was found that the reliability of the models based on aptitude achievement and
low achievement are identifies with severe psychometric problems. The aptitude
achievement and intra individual differences had validity problems. Whereas the
models for response to intervention are more likely for addressing both validity
and reliability. When speaking of relation to the treatments, models for low
achievement and response to intervention have the solidest evidence base and
relation to the treatment. This type of model is mainly implicated for clinical
assessments of children with learning disabilities. ( Fletcher, J. M., Francis, D. J., Morris, R. D., & Lyon,
G. R. (2005). Evidence-based assessment of learning disabilities in children
and adolescents. Journal of Clinical Child and Adolescent Psychology, 34(3), 506-522.)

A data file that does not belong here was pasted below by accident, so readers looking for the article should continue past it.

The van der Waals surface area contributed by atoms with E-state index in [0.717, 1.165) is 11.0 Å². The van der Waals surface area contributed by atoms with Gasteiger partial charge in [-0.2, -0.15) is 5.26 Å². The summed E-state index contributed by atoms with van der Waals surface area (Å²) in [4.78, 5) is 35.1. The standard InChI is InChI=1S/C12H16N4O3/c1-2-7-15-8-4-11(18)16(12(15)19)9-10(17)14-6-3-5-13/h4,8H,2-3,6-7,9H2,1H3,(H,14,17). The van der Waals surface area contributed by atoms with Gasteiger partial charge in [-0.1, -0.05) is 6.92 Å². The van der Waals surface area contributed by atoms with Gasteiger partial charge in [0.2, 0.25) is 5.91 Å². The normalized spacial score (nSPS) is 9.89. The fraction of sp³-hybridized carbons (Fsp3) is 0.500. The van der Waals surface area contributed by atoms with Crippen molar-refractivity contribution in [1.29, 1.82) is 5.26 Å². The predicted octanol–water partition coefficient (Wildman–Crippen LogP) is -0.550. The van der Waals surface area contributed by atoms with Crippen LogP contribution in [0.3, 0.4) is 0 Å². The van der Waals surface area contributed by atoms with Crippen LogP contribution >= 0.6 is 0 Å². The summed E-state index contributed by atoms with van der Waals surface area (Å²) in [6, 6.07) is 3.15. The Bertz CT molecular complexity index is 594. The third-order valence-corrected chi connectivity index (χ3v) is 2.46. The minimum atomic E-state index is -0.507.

Discussion

The above researches help us in understanding and viewing
learning disabilities from a different view. Adolescents with learning
disabilities not only face difficulties with their socio-academic life but also
with their self-esteem, attribution toward self and self-confidence. The risks
of suicide and depression have increased at an alarming pace and have been the
major concern for the teachers and parents. In the 1980s, teachers were found
to be unable or unwilling to teach in a classroom with huge academic diversity.

The lack of
acceptance in the society has affected the emotional well-being of an adolescent
with learning disabilities.